Reptiles are both common and protected within Whiteman Park, with 34 species having been recorded here.
It is important that visitors maintain the speed limit and remain vigilant when driving within the Park to ensure that these magnificent creatures are not injured or killed by vehicles, as they do not often move out of the way, leading to an unfortunate demise.
By far the largest of the Park’s reptile species is the Rosenberg’s monitor (Varanus rosenbergi), or kaarda as it is known in the local Noongar language. This monitor, also known as a goanna, is significantly affected by urban development, as it preys upon a variety of small native mammals, reptiles and frogs which have declined in number since human settlement. They may also scavenge scraps, allowing them a wide environmental niche. Whiteman Park is a significant refuge in suburbia for these amazing creatures.
The black-headed tree goanna (Varanus tristes) is a much smaller - and much darker - monitor spends a lot of its time hanging out on the sides of trees.
Being cold-blooded, as with other reptiles, these monitors are commonly seen basking in clearings or on roads.
One of the most common reptile species spotted in the Park is the aptly named bobtail (Tiliqua rugosa). These stubby tailed lizards are a type of blue tongued lizard and can often be seen along the Children’s Forest path that connects the Village and Mussel Pool. They feast upon a range of foods, from insects and carrion to vegetation and flowers.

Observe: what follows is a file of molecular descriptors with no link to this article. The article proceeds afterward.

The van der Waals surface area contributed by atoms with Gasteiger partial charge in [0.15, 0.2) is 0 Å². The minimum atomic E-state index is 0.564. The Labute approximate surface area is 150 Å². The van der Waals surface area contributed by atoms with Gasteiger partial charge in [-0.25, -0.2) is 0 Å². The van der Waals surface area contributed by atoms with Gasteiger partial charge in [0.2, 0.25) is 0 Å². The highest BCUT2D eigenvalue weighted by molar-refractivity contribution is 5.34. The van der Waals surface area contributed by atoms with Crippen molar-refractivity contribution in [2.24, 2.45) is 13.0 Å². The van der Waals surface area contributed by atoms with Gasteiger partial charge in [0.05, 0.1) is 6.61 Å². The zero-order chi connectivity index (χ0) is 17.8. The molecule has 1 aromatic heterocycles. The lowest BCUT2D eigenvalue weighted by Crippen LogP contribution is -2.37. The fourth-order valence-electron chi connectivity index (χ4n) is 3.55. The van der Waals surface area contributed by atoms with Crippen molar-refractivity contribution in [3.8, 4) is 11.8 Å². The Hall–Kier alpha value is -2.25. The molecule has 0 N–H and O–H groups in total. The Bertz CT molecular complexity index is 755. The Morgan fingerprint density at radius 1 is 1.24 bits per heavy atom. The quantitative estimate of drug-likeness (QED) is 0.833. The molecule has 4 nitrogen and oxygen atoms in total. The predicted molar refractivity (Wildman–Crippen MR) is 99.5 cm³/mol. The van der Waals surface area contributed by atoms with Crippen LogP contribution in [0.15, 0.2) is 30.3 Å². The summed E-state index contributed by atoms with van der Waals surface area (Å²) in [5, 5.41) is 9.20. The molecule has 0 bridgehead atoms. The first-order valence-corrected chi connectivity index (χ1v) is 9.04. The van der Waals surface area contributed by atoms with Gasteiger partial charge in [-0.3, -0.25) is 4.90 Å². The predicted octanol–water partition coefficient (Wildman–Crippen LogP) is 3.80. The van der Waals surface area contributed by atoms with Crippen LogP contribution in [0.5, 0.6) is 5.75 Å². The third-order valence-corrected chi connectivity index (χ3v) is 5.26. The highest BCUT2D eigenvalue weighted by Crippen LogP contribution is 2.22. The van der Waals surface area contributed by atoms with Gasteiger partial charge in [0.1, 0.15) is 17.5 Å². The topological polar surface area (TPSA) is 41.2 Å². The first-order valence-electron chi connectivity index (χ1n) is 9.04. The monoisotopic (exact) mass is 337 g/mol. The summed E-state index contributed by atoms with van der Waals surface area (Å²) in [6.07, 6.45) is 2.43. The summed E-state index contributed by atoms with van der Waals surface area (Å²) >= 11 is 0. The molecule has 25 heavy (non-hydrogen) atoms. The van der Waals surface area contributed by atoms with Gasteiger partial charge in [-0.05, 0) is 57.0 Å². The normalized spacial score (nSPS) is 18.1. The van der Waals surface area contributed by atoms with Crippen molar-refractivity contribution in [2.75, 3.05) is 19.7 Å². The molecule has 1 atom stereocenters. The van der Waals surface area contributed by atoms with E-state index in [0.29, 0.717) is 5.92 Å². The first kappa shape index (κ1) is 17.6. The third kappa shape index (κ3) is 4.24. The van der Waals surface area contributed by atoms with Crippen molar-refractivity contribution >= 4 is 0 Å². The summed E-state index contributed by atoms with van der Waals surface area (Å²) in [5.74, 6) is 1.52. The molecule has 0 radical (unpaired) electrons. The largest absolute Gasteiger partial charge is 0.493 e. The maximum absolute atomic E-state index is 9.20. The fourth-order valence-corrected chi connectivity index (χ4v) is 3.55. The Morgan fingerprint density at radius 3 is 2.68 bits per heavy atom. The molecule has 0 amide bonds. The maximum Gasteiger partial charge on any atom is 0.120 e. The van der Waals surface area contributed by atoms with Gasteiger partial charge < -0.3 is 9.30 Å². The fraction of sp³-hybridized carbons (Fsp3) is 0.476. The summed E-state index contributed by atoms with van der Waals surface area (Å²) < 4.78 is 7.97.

King skinks (Egernia kingii), fence skinks (Cryptoblepharus plagiocephalus) and the Western blue-tongues (Tiliqua occipitalis) are also frequently spotted, again, usually basking in a warm spot on a sunny day. Approaching them quietly will allow an excellent view of their unique scale patterns.
Along the banks of Mussel Pool and around the Park’s other wetland areas, you may be lucky enough to spot one of our resident Western long necked turtles (Chelodina oblonga) on the move, or one of the females laying her eggs. This is always a special experience and Park management are keen to know the location of these nests so we can help protect them by reducing foot traffic in the area.
Snakes can be found throughout the Park, although they are typically shy and will vacate an area if disturbed.
Whiteman Park is home to six snake species in total, including the highly venomous dugite (Pseudonaja affinis) and tiger snake (Notechis scutatus). The rest are smaller species and include the intriguing black-striped snake (Neelaps calonotus) and narrow-banded shovel-nosed snake (Brachyurophis fasciolatus) that burrow into sandy areas.
(Banner) King skink, Egernia kingii